No matter how much is spoken about work/life balance, the modern world is designed to be out of kilter.

Photo by Felipie Morin

Modern life is stressful. This is a fact you can rely on. There is rarely any time to take a breath, let alone stand and stare.

At work you see the same faces everyday, people you are forced to be with. A boss/guilty conscience telling you what to do on an hourly basis.

Your brain hurts from the metaphorical weight that is fast consuming your every free thought. There is a sense that your life is spiraling out of control.

As a welcome distraction, desktop computers will flash up holiday snaps or screen savers with places to daydream about. However, hiding behind the pretty vistas are spreadsheets with numbers to crunch and 100-page documents that someone has to read.

No wonder people run screaming to the nearest beauty spot. Some take a two-week vacation; others go the whole hog, quitting to travel. Good for them.

Regular Versus Extraordinary

Many Buddhist monks get to look at the Himalayas all day, so it’s unsurprising they are at peace. I’d call it an unfair advantage.

It is said that travel broadens the mind. Conversely, monotonous routine squeezes the mind into a dark corner where imagination evaporates and inspiration dries up.

I want to say I have perfected the Buddhist monk technique of “nobility in every task“, but unfortunately my patience is wafer-thin at best.

Besides, many Buddhist monks get to look at the Himalayas all day, so it’s unsurprising they are at peace. I’d call it an unfair advantage. Faced instead with a mountain of ironing or a lawn that could feasibly hide a Bengal tiger, escaping for a vacation seems the ideal solution.

I could be accused of putting off today what I can do tomorrow, but countering with another adapted adage – if you live every day as if it’s your last, would the housework get done? And more importantly, would you care?

Restoring The Balance

Photo by Marielito

No matter how much is spoken about work/life balance, the modern world is designed to be out of kilter.

People are striving to be thin, pretty and successful while the message from the media is “must try harder.” It’s as if they have forgotten how to be happy.

Being humbled by nature puts things into context, making the bigger picture easier to see. Spending a couple of hours on a deserted island, just being yourself rather than the frazzled, harried person you are on a day-to-day basis is unquestionably good for your soul.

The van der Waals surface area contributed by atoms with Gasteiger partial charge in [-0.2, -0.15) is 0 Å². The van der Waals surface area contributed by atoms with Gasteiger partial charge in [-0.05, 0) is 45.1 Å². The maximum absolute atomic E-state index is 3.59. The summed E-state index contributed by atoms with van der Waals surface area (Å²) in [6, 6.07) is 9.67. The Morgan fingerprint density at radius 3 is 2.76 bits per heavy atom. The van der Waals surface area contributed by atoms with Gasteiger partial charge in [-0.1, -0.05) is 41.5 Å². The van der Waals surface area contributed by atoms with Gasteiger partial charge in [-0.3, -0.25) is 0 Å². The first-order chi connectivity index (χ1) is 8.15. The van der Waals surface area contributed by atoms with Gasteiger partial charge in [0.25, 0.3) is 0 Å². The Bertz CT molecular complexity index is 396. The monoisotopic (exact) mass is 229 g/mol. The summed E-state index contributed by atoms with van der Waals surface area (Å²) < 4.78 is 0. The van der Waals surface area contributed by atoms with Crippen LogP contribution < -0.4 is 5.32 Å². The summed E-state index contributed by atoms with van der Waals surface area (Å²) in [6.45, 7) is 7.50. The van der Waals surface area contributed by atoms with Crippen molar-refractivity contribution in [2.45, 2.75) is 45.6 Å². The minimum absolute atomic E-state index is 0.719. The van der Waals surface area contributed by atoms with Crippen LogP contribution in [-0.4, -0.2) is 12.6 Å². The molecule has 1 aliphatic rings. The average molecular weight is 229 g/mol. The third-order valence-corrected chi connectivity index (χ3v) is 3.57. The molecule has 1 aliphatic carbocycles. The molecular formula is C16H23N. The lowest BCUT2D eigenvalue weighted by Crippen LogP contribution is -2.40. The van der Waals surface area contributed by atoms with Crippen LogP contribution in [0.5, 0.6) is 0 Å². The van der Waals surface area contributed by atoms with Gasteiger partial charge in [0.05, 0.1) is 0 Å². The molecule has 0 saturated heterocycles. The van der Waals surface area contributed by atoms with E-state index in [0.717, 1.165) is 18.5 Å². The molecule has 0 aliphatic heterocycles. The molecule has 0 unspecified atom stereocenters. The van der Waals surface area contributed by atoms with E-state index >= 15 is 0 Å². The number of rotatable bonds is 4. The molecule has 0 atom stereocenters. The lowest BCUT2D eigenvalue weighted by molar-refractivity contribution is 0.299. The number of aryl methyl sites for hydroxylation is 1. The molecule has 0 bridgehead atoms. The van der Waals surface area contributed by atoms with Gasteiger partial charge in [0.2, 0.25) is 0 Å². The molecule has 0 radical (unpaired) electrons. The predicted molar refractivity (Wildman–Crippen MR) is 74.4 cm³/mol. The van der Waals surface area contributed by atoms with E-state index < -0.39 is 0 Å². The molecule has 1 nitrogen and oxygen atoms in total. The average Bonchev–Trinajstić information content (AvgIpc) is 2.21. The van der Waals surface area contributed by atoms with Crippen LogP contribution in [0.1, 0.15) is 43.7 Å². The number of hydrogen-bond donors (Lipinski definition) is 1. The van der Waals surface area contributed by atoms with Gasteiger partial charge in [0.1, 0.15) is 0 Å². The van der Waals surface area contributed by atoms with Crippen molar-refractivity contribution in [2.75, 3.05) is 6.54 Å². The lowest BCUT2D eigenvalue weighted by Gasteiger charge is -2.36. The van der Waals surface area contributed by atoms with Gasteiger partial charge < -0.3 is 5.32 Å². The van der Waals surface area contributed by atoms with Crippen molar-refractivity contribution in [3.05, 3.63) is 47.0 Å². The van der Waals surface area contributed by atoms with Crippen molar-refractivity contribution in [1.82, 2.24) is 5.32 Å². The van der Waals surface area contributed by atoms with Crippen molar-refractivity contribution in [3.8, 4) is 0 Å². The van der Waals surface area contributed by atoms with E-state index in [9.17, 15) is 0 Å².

A difficult trek up a mountain may be challenging, but the rewards from the journey as well as the euphoria of reaching the final destination are incomparable. Experiences like these allow you to be introspective, directing your energy inwards. It’s enough to make you realise that life is so much bigger than the box you are pigeonholed into and rarely fit perfectly.

Contemporary society compels you to rush from one thing to the next, never really appreciating anything and achieving little. Finishing a book or allowing the waves to lap at your toes for an hour would never be described as “achievements”.

They should be. Time spent reading a second-hand book in a tropical garden is never wasted.

Dream With The Fishes

I was once taught by a dive master to picture myself as a manta ray: calm, graceful, elegant, at peace. I have been fortunate to see a manta ray glide effortlessly through the ocean and it was the embodiment of tranquillity.

To allow things to wash over you, rather than drag you down into the depths is something everyone is capable of.

This technique was invaluable when diving, but is much more difficult to apply when faced with the urge to throttle a particularly annoying co-worker.

However, while snorkeling or diving in the ocean, those spreadsheets and tedious documents are far from your mind. And you will feel all the better for it.

To allow things to wash over you, rather than drag you down into the depths is something everyone is capable of. This is easier said than done – a good reason why many people change their lives rather than let a particular situation beat them into submission.

If you don’t like the view, go look at something else.

The desire to be somewhere physically beautiful is instinctive. In a world where time is everything, a moment spent just being in front of a mountain, watching a turtle swim by or sitting under the shade of a palm tree is balm for the soul.

Don’t put this off, do it now.

What do you think about the life/work balance? Share your thoughts in the comments!

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